Dr. Heidegger's Experiment

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Hawthorne, c1860

"Dr. Heidegger's Experiment" is a short story by American author Nathaniel Hawthorne, about a doctor who claims to have been sent water from the Fountain of Youth. Originally published anonymously, it was later published in Hawthorne's collection Twice-Told Tales in 1837.


Dr. Heidegger was a strange old man. Once, he invited four elderly friends to participate in an experiment. He shows them a rose that he claims is fifty-five years old. He produces a vase, a gift from a friend, that contains a quantity of water. Heidegger explains that this water is from the legendary Fountain of Youth. The water causes the old rose to bloom when dropped into the water.

Dr. Heidegger's friends become excited and wish to taste the water, hoping it will restore their youth and give them an opportunity to live life free from the mistakes they made when they were younger. As Heidegger watches, they greedily consume the water. Their youth restored, they begin acting as foolishly as youths, and the three men of the group begin competing for the attentions of the lone female member. The transformation does not last, thus reverting them back to their original old age. To obtain more of the magic water, the four test subjects travel to Florida to find the Fountain. Dr. Heidegger had felt sorry about his friend's mistakes.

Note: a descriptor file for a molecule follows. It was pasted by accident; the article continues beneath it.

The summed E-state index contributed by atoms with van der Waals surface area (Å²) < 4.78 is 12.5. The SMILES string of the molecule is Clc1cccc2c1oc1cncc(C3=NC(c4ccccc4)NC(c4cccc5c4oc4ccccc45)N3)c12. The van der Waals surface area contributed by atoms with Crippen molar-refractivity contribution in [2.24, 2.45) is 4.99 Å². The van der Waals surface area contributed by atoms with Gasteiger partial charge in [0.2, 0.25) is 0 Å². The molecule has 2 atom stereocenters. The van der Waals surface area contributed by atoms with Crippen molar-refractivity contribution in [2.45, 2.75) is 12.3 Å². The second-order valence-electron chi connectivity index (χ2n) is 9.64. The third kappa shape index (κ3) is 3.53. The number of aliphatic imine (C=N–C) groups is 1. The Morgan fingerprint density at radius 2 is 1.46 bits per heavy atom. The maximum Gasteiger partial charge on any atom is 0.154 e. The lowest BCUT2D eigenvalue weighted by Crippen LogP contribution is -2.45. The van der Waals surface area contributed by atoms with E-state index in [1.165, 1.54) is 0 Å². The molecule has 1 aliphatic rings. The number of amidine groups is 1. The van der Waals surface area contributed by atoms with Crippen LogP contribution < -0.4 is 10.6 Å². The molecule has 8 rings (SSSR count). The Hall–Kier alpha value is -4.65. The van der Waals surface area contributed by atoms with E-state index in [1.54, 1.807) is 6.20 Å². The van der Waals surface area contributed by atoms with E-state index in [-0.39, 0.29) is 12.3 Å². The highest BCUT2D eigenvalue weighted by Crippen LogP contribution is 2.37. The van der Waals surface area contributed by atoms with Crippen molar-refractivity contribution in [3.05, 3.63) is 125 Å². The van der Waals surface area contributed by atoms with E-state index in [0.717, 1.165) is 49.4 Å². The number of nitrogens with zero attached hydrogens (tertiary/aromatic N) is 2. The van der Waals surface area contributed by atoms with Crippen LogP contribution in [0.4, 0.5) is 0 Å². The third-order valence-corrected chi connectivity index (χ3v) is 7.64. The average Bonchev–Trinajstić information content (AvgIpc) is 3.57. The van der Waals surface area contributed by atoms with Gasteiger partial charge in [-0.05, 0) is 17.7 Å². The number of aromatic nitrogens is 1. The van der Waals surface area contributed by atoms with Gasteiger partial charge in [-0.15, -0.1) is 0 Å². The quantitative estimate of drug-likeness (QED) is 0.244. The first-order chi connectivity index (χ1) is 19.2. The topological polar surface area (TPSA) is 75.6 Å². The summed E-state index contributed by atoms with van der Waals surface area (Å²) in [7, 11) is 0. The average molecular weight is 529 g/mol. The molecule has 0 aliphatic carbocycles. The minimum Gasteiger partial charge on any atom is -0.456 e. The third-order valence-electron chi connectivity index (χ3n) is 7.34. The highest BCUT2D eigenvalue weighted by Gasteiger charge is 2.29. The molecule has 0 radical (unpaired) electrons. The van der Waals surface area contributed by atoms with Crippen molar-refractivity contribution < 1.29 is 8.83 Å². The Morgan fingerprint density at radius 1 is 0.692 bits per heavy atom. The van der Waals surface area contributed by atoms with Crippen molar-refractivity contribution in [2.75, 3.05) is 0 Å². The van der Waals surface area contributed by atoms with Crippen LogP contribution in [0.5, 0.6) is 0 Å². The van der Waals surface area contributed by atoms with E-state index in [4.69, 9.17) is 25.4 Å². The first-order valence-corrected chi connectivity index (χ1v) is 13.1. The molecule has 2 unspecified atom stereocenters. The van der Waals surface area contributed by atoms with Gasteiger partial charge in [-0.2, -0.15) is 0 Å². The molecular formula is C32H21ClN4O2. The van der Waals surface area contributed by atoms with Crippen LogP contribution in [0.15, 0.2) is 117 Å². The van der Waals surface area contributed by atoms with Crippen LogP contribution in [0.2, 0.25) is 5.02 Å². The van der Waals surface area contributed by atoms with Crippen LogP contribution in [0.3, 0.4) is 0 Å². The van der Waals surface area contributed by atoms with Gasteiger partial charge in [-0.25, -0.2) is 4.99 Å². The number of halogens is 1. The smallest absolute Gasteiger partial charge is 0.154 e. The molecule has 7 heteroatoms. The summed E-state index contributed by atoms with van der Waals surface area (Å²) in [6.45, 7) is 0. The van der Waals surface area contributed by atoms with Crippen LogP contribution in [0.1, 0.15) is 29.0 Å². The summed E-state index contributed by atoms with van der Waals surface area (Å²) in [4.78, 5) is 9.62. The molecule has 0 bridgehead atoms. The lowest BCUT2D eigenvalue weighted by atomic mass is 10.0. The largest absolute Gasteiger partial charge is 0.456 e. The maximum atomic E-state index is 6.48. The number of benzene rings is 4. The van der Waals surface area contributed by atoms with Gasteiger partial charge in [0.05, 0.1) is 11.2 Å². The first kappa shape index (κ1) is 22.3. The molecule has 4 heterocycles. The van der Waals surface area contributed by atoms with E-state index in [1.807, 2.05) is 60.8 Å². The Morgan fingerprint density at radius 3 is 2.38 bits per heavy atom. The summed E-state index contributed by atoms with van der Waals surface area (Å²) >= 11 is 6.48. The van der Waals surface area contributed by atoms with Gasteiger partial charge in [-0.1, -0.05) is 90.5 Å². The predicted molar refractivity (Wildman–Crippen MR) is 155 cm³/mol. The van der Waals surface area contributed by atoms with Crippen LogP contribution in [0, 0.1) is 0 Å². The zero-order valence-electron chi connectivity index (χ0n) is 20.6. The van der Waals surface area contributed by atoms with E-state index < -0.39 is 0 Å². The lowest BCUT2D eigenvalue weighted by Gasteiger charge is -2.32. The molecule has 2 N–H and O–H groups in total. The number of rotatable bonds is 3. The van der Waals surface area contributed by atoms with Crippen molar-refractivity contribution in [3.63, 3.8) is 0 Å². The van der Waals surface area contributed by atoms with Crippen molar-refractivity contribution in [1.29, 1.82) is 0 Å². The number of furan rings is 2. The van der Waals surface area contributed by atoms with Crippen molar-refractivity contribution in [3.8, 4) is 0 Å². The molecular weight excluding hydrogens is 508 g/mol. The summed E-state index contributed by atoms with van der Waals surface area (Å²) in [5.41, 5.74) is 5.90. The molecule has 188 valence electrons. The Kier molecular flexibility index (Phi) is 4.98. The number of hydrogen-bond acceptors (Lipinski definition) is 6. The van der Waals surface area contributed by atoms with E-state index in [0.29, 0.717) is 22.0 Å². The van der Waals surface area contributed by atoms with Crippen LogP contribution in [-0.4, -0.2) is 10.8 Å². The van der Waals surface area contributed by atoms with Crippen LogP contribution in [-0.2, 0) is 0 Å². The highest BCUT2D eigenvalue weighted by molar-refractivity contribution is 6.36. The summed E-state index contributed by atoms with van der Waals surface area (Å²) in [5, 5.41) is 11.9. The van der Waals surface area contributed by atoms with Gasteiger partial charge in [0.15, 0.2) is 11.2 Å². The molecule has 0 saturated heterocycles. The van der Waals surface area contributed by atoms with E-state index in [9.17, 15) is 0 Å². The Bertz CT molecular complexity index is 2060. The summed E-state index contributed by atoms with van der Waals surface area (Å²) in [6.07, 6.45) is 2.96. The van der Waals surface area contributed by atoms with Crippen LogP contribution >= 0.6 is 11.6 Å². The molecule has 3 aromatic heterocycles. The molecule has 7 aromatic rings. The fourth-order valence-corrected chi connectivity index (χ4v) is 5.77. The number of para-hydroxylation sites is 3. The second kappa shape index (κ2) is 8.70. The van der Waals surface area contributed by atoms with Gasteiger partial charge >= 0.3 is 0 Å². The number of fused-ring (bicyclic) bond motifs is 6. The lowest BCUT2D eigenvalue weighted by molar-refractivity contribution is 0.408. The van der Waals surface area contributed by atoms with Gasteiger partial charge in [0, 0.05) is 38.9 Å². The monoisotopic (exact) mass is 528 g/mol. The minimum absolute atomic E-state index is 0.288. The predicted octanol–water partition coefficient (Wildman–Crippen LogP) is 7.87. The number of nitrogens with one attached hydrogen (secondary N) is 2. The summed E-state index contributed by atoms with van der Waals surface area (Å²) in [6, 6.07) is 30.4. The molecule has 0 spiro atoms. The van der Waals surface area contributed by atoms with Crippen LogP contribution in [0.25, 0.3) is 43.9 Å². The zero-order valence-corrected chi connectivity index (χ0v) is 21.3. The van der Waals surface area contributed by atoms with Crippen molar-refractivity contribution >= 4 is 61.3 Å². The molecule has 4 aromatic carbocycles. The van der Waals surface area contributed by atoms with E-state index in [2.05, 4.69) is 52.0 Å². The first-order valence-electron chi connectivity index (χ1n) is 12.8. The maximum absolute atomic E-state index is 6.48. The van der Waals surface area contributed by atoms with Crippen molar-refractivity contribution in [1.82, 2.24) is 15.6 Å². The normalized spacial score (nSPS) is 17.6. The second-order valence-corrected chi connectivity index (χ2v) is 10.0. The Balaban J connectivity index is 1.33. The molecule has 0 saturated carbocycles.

• Dr. Heidegger - Old and wise physician who is the protagonist of the story.
  • Colonel Killigrew - A man who throughout his life has had many different sexual partners and many different pleasures.
  • Mr. Medbourne - Once a rich merchant who lost most of his money in speculation.
  • Mr. Gascoigne - A politician whose career was cut short.
  • Widow Wycherley - Formerly a beautiful woman loved by the three gentlemen. (Colonel Killigrew, Mr. Medbourne, Mr. Gascoigne)
  • Sylvia Ward- Woman whose portrait hangs on the wall. She was supposed to marry Dr. Heidegger but died a day before their marriage.

Publication history[edit]

The story was first published anonymously as "The Fountain of Youth" in 1837 in Lewis Gaylord Clark's The Knickerbocker magazine.[1] It was later included in the collection Twice-Told Tales.



  1. ^ Miller, Perry. The Raven and the Whale: The War of Words and Wits in the Era of Poe and Melville. New York: Harvest Book, 1956: 14.
  2. ^ "ST55: Dr. Heideggers Experiment by Favorite Story" Castroller.com
  3. ^ "Opera versions of Hawthorne's works, scores, librettos, and vocal recordings" ibiblio.org 5 August 2011

External links[edit]